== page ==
Fortunato Abat

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Fortunato Abat
Nickname(s) Tony
Born (1925-06-10) June 10, 1925 (age 89)
San Juan, La Union
Allegiance Flag of the Philippines.svg Republic of the Philippines
Service/branch Philippine Army, Armed Forces of the Philippines
Years of service 1944-1981
Rank Major General Major General
Commands held 3rd Infantry Division
Battles/wars World War II
*Philippines Campaign (1944-1945)
Hukbalahap Campaign
Korean War
Awards Distinguished Conduct Star
Other work Secretary, Department of National Defense

Maj. Gen. Fortunato Abat (Ret.) (born June 10, 1925) served as the 20th Secretary of the Department of National Defense (DND), Ambassador to the People's Republic of China, and Commanding General of the Philippine Army.

Early years[edit]

Fortunato Abat was born on June 10, 1925 in San Juan, La Union. He studied in Singalong Elementary School in the city of Manila from 1932–39, then in Araullo High School,1939-41. His secondary education was abruptly halted by the Japanese invasion during World War II. As a young teenager, he entered the military service of the Philippine Commonwealth after he entered the Philippine Commonwealth Army as an enlisted man on April 15, 1944 before the Liberation of the Philippines. He continued his secondary education in La Union High School even after World War II and completed his education in the year 1947.[1][2]

Military and Political career[edit]

Abat entered the prestigious Philippine Military Academy right after finishing his high school diploma, and graduated in the Class of '51, and was commissioned as 2nd Lieutenant in the Philippine Army. Along with 2nd Lieutenant Fidel V. Ramos, Abat joined the Philippine Expeditionary Forces to Korea (PEFTOK), where he served with distinction under the United Nations flag.[1]

Abat's colorful military career brought him to become the Assistant Chief of Staff for Operations & Training of the 1st Infantry (Tabak) Division. Later on he became the Senior Armed Forces Attache at the Philippine Embassy in Phnom Penh, Cambodia. He also was sent with the Philippine Delegation to the 1st, 2nd, 3rd, 4th, and 5th Meetings of SEATO Intelligence Assessment Committee in Bangkok, Thailand.[2]

He also distinguished himself as Commanding Officer of the 3rd Infantry Brigade (Separate), and later on as the Commanding General of the 3rd Infantry Division, and Central Mindanao Command (CENCOM).[2]

Maj. Gen. Abat finally served as Commanding General of the Philippine Army from March 28, 1976 to March 28, 1981.[1] Tragedy befell the family of Maj. Gen. Abat, when his son, 2Lt. Tito B. Abat, died during an encounter with the New People's Army in Eastern Samar, a year after graduating from the Philippine Military Academy.

Immediately after his retirement from active military service, he joined the Ministry of Human Settlements. A few months later, he was named Ambassador to the People’s Republic of China where he served from May 1981 until after EDSA Revolution on April 1986.[1]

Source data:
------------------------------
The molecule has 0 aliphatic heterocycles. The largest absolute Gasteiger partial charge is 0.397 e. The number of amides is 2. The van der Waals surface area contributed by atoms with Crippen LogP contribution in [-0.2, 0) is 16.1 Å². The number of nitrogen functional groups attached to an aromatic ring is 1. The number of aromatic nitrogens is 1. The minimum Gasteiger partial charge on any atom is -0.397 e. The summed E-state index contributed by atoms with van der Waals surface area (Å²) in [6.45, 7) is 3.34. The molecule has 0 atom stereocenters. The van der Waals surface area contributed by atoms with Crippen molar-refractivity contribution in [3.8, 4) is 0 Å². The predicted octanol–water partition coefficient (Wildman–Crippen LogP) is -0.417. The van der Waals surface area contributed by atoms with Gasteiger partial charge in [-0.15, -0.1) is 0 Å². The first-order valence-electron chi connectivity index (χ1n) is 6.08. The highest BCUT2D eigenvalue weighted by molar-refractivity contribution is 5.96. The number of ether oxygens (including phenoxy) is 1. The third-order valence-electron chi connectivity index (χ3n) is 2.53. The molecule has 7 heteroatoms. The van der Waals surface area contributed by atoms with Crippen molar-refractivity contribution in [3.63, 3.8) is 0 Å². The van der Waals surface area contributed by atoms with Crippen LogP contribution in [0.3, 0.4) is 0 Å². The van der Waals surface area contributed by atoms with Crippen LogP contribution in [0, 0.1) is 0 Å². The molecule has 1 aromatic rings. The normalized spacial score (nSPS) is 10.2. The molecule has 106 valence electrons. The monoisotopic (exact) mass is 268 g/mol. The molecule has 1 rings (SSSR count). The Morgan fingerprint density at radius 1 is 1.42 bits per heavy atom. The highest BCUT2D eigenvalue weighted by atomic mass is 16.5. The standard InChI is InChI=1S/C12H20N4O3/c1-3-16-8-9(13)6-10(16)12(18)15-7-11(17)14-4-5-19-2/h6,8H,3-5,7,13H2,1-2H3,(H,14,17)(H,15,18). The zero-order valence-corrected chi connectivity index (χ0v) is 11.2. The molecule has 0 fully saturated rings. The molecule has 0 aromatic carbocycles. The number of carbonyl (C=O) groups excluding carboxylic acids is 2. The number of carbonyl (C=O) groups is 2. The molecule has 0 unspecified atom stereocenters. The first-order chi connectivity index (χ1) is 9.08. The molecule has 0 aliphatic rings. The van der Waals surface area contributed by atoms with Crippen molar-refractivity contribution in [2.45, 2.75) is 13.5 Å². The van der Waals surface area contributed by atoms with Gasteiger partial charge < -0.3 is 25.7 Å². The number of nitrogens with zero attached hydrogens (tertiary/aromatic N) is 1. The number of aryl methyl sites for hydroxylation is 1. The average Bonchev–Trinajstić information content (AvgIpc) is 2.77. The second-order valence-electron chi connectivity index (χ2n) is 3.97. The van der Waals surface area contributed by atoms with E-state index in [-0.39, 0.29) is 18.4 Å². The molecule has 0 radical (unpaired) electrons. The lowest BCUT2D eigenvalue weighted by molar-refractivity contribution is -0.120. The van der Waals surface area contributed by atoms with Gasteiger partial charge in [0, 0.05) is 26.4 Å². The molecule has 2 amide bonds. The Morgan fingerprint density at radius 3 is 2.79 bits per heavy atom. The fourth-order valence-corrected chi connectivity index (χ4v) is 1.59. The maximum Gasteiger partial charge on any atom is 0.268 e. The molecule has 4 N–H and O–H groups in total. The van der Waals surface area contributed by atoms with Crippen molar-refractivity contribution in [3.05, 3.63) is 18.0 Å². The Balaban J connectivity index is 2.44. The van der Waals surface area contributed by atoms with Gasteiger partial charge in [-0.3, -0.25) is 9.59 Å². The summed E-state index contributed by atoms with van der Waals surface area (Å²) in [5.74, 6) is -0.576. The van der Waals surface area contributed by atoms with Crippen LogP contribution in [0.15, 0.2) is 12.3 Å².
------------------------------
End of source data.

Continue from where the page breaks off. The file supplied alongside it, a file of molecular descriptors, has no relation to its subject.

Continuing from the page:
Upon his return from his Ambassadorship in PROC, Abat was first appointed as the Administrator of the Philippine Veterans Affairs Office (PVAO), a DND agency. Later on, he was named Undersecretary of National Defense (USND) during the term of Defense Secretary Rafael Ileto. He also served as USND during the term of then Defense Secretary Fidel V. Ramos, but he left the Department and was designated Deputy Director General to Secretary Rafael Ileto who later headed the National Security Council (NSC).[1]

During the presidency of Fidel Ramos, Abat was the Chairman of the Peace Panel of the Philippine Government during the negotiations with the Moro National Liberation Front (MNLF), which lead to signing of a peace treaty on July 18, 1997, ending the three decade old armed hostilities between the Republic of the Philippines and the MILF.[1] He also served as the 20th Secretary of the Department of National Defense from September 16, 1997 to June 30, 1998.[1]

During the height of the Impeachment trial of President Joseph Estrada, Abat along with his colleagues in the Association of General and Flag Officers (AGFO) called for the resignation of the President through a Manifesto.[3]

Abat finally was appointed as the President & CEO of the John Hay Poro Point Development Corp. by Pres. Gloria Macapagal Arroyo.[4]

Later life[edit]

Despite in retirement, Abat has continued to play a role in Philippine politics, without escaping controversy. Abat, who formed the National Coalition for Solidarity (NCS) and the Movement for National Salvation (MVS) called on for the resignation of Pres. Gloria Macapagal Arroyo.[5]

In December 2005, Abat was arrested after he called on the formation of a revolutionary government, of which he is the new President of the Philippines, and called on the resignation of Pres. Gloria Macapagal Arroyo in view of the latter's allegations of corruption.[6]

On August 15, 2006, Abat called for the abolishment of the Philippine Government and the Philippine Constitution, and the creation of a "Transition Government" of "Discipline and Authoritative Governance" where "All the three (3) branches of government are collectively responsible and accountable to the President that has oversight power over the discharge of their functions and responsibilities. Focus of governance. Governance is focused on the civil service and the military and police service."[7]

Awards & Citations[edit]

[2]

See also[edit]

External links[edit]

References[edit]

Military offices
Preceded by
Rafael Z. Zagala
Commanding General of the Philippine Army
March 28, 1976 – March 28, 1981
Succeeded by
Josephus G. Ramas
Political offices
Preceded by
Renato de Villa
Secretary of National Defense
September 16, 1997 - June 30, 1998
Succeeded by
Orly Mercado